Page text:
{[ promptMessage ]}

Bookmark it

{[ promptMessage ]}

05-functional-part2 - Functional Programming Part 2 Outline...

Info icon This preview shows pages 1–6. Sign up to view the full content.

View Full Document Right Arrow Icon
1 Functional Programming Part 2 Outline Previous lecture Functional Programming Lecture LISP Some basics of Scheme Today’s lecture More on Scheme determine the meaning of scheme expressions by developing a precise model for interpreting them model: Substitution Model Linear recursive, Linear iterative, Tree recursive processes Scheme Expressions Primitive expression Example: Numbers Compound expression Combination of primitive expressions (+ 123 456) When you type an expression, the Scheme interpreter responds by displaying the result of its evaluating that expression
Image of page 1

Info icon This preview has intentionally blurred sections. Sign up to view the full version.

View Full Document Right Arrow Icon
2 Scheme combinations Expressions formed by delimiting a list of expressions within parentheses in order to denote procedure application ( fun op1 op2 op3 …) delimited by parentheses first element is the Operator the rest are Operands Some simple combinations (+ 2 3) (- 4 1) (+ 2 3 4) (abs -7) (abs (+ (- x1 x2) (- y1 y2))) Meaning? What does a scheme expression mean? How do we know what value will be calculated by an expression? (abs (+ (- x1 x2) (- y1 y2)))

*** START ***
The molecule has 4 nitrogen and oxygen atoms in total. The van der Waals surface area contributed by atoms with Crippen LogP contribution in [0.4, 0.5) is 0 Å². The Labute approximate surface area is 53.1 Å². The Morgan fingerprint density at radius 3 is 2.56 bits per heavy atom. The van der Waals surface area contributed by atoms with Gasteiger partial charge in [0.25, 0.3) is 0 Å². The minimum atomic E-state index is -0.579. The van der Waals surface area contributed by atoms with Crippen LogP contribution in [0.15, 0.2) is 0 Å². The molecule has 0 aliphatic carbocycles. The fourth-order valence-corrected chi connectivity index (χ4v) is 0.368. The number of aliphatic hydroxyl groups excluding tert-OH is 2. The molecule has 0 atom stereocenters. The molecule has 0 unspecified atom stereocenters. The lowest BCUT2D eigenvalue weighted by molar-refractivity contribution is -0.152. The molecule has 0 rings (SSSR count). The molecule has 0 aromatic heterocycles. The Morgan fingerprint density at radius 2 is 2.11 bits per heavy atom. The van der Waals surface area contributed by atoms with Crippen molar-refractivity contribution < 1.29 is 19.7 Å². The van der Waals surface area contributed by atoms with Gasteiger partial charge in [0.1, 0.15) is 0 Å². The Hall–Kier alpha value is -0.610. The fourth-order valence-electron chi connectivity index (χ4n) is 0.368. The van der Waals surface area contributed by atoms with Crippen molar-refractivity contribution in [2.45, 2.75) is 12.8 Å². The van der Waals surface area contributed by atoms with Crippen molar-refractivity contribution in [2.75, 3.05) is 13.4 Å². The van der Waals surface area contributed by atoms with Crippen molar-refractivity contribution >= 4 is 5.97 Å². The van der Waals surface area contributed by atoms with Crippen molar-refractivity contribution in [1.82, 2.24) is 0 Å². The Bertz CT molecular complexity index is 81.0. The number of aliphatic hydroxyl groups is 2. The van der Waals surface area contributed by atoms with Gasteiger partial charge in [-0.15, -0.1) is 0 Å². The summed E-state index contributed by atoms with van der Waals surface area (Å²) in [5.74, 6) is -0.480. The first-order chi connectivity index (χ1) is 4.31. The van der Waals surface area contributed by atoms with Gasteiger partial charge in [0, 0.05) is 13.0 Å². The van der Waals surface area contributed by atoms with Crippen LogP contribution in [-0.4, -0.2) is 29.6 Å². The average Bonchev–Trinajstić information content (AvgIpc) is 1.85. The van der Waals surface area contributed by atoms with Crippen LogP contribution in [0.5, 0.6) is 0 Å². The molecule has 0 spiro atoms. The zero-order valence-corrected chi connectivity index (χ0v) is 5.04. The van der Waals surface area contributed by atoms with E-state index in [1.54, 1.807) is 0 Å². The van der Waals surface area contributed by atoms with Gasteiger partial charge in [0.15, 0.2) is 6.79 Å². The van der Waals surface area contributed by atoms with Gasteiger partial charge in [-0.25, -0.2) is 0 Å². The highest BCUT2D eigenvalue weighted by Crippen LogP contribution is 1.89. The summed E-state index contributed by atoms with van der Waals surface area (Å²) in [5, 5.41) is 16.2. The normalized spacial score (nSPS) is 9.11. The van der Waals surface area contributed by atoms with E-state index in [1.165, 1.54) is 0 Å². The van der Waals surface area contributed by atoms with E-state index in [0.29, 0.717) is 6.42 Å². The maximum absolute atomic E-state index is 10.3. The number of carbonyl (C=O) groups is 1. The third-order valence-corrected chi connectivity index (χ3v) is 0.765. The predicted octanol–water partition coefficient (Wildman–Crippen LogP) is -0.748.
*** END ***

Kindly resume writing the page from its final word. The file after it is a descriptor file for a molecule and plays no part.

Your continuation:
Image of page 2
3 Substitution Model To evaluate a scheme expression: 1. Evaluate each of the operands 2. Evaluate the operator 3. Apply the operator to the evaluated operands (fun op1 op2 op3 …) 1 2 3 Example of expression evaluation (+ 3 (* 4 5) ) operator operand 1 operand 2 Example of expression evaluation example: (+ 3 (* 4 5)) evaluate 3 3 evaluate (* 4 5) evaluate 4 4 evaluate 5 5 evaluate * * (multiplication) apply * to 4, 5 20 evaluate + + (addition) apply + to 3, 20 23
Image of page 3

Info icon This preview has intentionally blurred sections. Sign up to view the full version.

View Full Document Right Arrow Icon
4 Primitive expressions Numbers evaluate to themselves 105 105 Primitive procedures evaluate to their corresponding internal procedures +, -, *, /, abs … e.g. “+” evaluates to the procedure that adds numbers together Another example (+ 3 (- 4 (* 5 (expt 2 2)))) evaluate 3 3 evaluate (- 4 (* 5 (expt 2 2))) evaluate 4 4 evaluate (* 5 (expt 2 2)) evaluate 5 5 evaluate (expt 2 2) evaluate 2 2 evaluate 2 2 apply expt to 2, 2 4 apply * to 5, 4 20 apply – to 4, 20 -16 apply + to 3, -16 -13 Note: Operator evaluation step was skipped Evaluation with variables Association between a variable and its value (define X 3) To evaluate a variable: look up the value associated with the variable e.g., X has the value of 3 and replace the variable with its value
Image of page 4
5 Simple expression evaluation (define X 3) (define Y 4) (+ X Y) evaluate X 3 evaluate Y 4 evaluate + [primitive procedure +] apply + to 3, 4 7 Special forms There are a few special forms which do not evaluate in quite the same way as we’ve described define is one of them
Image of page 5

Info icon This preview has intentionally blurred sections. Sign up to view the full version.

View Full Document Right Arrow Icon
Image of page 6
This is the end of the preview. Sign up to access the rest of the document.

{[ snackBarMessage ]}